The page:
Why you're here: Their lamb sausage po'boy shows why the new(ish) kid in town won hearts and stomachs so quickly.
What you're getting: Located in the back of the Erin Rose bar, this po'boy pop-up is well-known for its modern versions of the classic NOLA sandwich, including an eponymously killer po'boy featuring Moroccan-spiced lamb sausage with herby tzatziki sauce and sumac carrot relish.
Why you're here: R & O's is the best introduction to New Orleans' oft-forgotten other famous food: roast beef.
What you're getting: It may be an Italian spot featuring generous pizzas, veal Parm, and spaghetti, but the roast beef at R & O's is absolutely the best in the city. Chopped (not sliced), crazy tender, and drowning in dark, rich gravy, it’s the stuff that dreams are made of. Po'boy dreams.
Why you're here: Slow-roasted duck po'boy. Yep, slow-roasted duck.
What you're getting: You know good things are going to come out of a po'boy shop helmed by Jacques Leonardi, the man behind Jacques-Imo’s Cafe. The slow-roasted, pulled duck po'boy at Crabby Jack’s is the only one like it in the city, and for good reason: it’s unbeatable.
Why you're here: Mid-City's go-to po'boy haven has epic golden-fried shrimp po'boys.
What you're getting: This bakery goes all the way back to 1911, though in modern times it’s become well-known as a go-to spot for po'boys, particularly one spilling over with crispy fried shrimp. When the POTUS came to town and wanted a po'boy, he went here. You should, too.
Why you're here: The Ray Ray's a chicken cordon bleu on French bread. Yep.
What you're getting: A Po'boy Fest favorite, Southern fried chicken with grilled ham and Swiss cheese makes up Sammy’s famous Ray Ray po'boy. It’s just awesome.
Why you're here: It’s a classic. A legend.
What you're getting: While some folks consider Mother’s too touristy these days, visitors are right to line up around the corner for a Famous Ferdi Special, a po'boy featuring baked ham, roast beef, “debris” gravy, and all dressed up.
Why you're here: The perfectly golden-fried goodness of the fried shrimp/oyster po'boy
What you're getting: Yeah, there’s going to be a line at Domilise’s. You know why? Every fried seafood po'boy is battered and fried to order, resulting in a bit of a wait, but it’s worth it. Get the half-and-half, one side oyster, the other shrimp. Bonus points for adding spicy ketchup (their house condiment), which isn’t traditional, but it’s a genius touch.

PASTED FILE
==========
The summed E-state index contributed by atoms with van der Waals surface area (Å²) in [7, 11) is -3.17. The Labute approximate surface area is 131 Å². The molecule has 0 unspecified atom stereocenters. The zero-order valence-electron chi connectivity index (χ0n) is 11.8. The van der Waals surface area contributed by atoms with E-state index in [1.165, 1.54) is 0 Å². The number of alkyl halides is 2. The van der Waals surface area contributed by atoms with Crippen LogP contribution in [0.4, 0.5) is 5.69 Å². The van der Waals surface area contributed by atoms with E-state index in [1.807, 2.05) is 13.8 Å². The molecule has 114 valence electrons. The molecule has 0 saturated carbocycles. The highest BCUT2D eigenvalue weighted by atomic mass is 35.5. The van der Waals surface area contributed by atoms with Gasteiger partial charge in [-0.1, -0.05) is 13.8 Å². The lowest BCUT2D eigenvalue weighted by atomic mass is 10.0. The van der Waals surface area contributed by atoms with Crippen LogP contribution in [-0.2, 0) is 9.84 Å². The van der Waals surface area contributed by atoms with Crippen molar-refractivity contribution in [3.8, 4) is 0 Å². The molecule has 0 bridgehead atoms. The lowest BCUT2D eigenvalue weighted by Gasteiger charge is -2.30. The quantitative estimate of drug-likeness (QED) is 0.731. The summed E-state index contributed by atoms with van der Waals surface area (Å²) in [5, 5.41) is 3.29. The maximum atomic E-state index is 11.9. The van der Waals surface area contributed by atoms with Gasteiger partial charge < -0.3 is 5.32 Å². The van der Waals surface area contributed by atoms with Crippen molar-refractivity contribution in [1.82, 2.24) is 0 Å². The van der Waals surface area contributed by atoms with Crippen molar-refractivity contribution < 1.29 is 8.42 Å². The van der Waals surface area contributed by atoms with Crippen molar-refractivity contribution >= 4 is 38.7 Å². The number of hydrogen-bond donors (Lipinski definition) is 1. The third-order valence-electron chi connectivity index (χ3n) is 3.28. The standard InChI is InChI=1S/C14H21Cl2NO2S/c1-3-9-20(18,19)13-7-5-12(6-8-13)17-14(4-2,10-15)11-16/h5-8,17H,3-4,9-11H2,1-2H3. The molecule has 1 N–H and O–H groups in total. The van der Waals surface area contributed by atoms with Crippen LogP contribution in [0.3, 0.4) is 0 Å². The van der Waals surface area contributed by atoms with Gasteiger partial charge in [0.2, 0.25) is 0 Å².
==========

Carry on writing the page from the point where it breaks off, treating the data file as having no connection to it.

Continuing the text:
1. Galatoire's209 Bourbon St, New Orleans
2. Dooky Chase's Restaurant2301 Orleans Ave, New Orleans
3. Willie Mae's Scotch House2401 Saint Ann St, New Orleans
4. Tujague's823 Decatur St, New Orleans
5. Antoine's Restaurant713 Saint Louis St, New Orleans
6. Arnaud's Restaurant813 Bienville St, New Orleans
7. Casamento's4330 Magazine St, New Orleans
8. Peche Seafood Grill800 Magazine St, New Orleans
9. Pascal's Manale Restaurant1838 Napoleon Ave, New Orleans
10. The Avenue Pub1732 Saint Charles Ave, New Orleans
11. Kingfish337 Chartres, New Orleans
12. Twelve Mile Limit500 S Telemachus St, New Orleans
13. Finn McCool's Irish Pub3701 Banks St, New Orleans
14. Bellocq936 St. Charles, New Orleans
15. The Carousel Bar & Lounge214 Royal St, New Orleans
16. SoBou310 Chartres St, New Orleans
17. Arnaud's French 75 Bar813 Bienville St, New Orleans
18. Cane & Table1113 Decatur St, New Orleans
19. R & O's216 Metairie Hammond Hwy, Metairie
20. Domilise's Po-Boys5240 Annunciation St, New Orleans
21. Parkway Bakery & Tavern538 Hagan Ave, New Orleans
22. Mother's Restaurant401 Poydras St, New Orleans
23. Sammy's Food Service & Deli3000 Elysian Fields Ave, New Orleans
24. Killer Poboys811 Conti St, New Orleans
25. Crabby Jack's428 Jefferson Hwy, Jefferson
Established in 1905, Galatoire’s has remained a Bourbon Street bulwark of French Creole cuisine. The restaurant blends tradition with curiosity as it juxtaposes gumbo, shrimp remoulade, and oysters Rockefeller with deep-fried zucchini sticks, (which you’re meant to plunge into a mix of Tabasco sauce and powdered sugar) and duck crepes with homemade Boursin cheese, Port-cherry reduction, and pistachios. Galatoire’s keeps things elegant with its forest green walls, lace curtains, and mirrored walls, a glimpse into a past worthy of a Faulkner novel.
The history of this cozy Treme spot is just as interesting as the authentic Creole flavors it serves up: perfectly crispy fried chicken, shrimp Clemenceau, and hearty, zesty seafood gumbo. Helmed by Chef Leah Chase -- known to locals and notable folk like President Obama and Beyoncé as the “Queen of Creole” -- the spot’s storied past covers its tenure as a po-boy and lottery shop in turned, as of 1941, beloved restaurant and community outpost for live music, local artwork, and civil rights. It’s the perfect option for a relaxed yet refined lunch during the week, and we suggest making a reservation -- it’s no secret that Dooky Chase’s is a Big Easy institution, and seating fills up fast.